Being the owner of a hosting company, I see thousands of data breach attempts on a weekly basis. The attempts are crafty, pointed, and have one purpose–breaching our servers. Even though we’ve invested exorbitant amounts of time and money to protect our infrastructure, it still makes us nervous.
You too should be nervous, as the target of a potential data breach is small to medium business infrastructure as much as it is that of a large corporation.
During my normal online reading this morning, I came across an infographic from an insurance agency that actually provides business policies that include data breach coverage. Before showing you their infographic, I’ll verbally walk you through some of the risks.
What Do You Have To Risk?
All businesses have certain levels of confidential information. These include employee information associated with payroll, confidential client information, and access to banking applications. These are all your responsibility and access to them or key information related to them is likely on a computer or other digital device in your infrastructure.
Are You A Target?
According to data collected by the U.S. Secret Service, small business-targeted computer breaches are up from 27% in 2009 to a whopping 63% of all cyber crimes reported in 2010. They further report 95% of all credit card breaches are against small businesses. In another survey referenced on the graphic, 52% of small business owners reported they had no data security policy. The cyber criminals know this and that is why they target small business owners. Good criminals always follow the money and smart ones go where there is easy money.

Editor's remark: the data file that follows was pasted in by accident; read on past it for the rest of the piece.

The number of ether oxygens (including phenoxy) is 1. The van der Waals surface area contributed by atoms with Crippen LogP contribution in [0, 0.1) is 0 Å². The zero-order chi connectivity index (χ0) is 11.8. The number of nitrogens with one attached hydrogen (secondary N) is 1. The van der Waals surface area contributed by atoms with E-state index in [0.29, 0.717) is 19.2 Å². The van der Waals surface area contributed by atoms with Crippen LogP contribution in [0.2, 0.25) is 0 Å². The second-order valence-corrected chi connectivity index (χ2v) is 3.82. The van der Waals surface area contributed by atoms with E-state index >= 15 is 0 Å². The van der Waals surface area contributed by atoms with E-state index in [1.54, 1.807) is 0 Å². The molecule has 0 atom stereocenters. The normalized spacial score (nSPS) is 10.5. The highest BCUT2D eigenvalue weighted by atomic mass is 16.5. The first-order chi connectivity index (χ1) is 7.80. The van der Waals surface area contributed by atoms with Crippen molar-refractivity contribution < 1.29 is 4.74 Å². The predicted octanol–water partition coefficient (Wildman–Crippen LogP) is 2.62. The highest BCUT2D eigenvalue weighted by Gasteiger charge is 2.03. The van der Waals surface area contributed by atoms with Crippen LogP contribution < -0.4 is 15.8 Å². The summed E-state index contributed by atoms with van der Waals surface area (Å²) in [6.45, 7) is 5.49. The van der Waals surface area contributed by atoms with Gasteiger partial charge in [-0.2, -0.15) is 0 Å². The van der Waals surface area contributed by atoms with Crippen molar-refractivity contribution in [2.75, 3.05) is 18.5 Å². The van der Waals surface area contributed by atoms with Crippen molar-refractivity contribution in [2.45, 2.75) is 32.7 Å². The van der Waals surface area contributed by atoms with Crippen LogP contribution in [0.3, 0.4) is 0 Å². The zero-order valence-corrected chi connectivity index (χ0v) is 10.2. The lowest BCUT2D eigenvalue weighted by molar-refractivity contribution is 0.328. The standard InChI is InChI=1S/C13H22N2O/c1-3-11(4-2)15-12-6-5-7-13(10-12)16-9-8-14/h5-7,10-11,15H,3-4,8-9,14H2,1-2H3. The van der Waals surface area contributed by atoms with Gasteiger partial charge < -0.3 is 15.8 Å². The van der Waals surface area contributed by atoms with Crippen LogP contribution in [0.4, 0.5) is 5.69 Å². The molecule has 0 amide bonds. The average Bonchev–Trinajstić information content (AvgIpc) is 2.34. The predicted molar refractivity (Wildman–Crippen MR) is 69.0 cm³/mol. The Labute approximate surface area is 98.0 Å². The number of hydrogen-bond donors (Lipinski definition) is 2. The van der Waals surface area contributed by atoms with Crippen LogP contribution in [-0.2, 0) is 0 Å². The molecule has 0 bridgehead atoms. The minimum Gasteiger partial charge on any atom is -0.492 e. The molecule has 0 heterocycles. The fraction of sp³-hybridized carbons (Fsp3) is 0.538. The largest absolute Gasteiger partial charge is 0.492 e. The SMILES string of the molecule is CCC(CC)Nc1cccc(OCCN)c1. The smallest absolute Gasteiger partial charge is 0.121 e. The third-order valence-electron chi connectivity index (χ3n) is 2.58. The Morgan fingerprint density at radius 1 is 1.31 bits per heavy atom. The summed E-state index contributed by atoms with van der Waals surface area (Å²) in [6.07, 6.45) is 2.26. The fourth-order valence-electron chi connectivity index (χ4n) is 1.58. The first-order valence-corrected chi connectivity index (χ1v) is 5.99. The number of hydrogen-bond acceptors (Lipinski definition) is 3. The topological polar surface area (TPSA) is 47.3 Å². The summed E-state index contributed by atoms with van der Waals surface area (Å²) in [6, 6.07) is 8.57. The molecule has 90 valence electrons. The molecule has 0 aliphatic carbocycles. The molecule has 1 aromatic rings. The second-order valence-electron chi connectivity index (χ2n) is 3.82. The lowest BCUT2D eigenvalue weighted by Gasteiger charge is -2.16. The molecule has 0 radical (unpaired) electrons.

What Do You Do To Prevent A Data Breach?
A literal book could be written about data protection and small to medium sized businesses. In lieu of writing that book in this post, I’ll boil it down to the following short list.
- Hire an outside firm to upgrade key digital components (computer software, firewall software, etc.) and to advise where you can outsource key infrastructure to a provider that is better equipped to fight cybercrime than you are (e.g. email and applications placed in the cloud).
- Educate your or hire a trainer to educate your employees on the the dangers and everyday tricks being used by hackers and cyber criminals. In many cases, organizations like the Secret Service provide presentations in the community that you can attend.
- Have a clear-cut financial and legal plan in the event that you do have a data breach. This would include updating core client agreements to limit damages and assessing business insurance policies that can help you to mitigate both the irradiation of the breach and the expenses incurred by your business in the recovery efforts.
© 2011 Generational Equity, LLC All Rights Reserved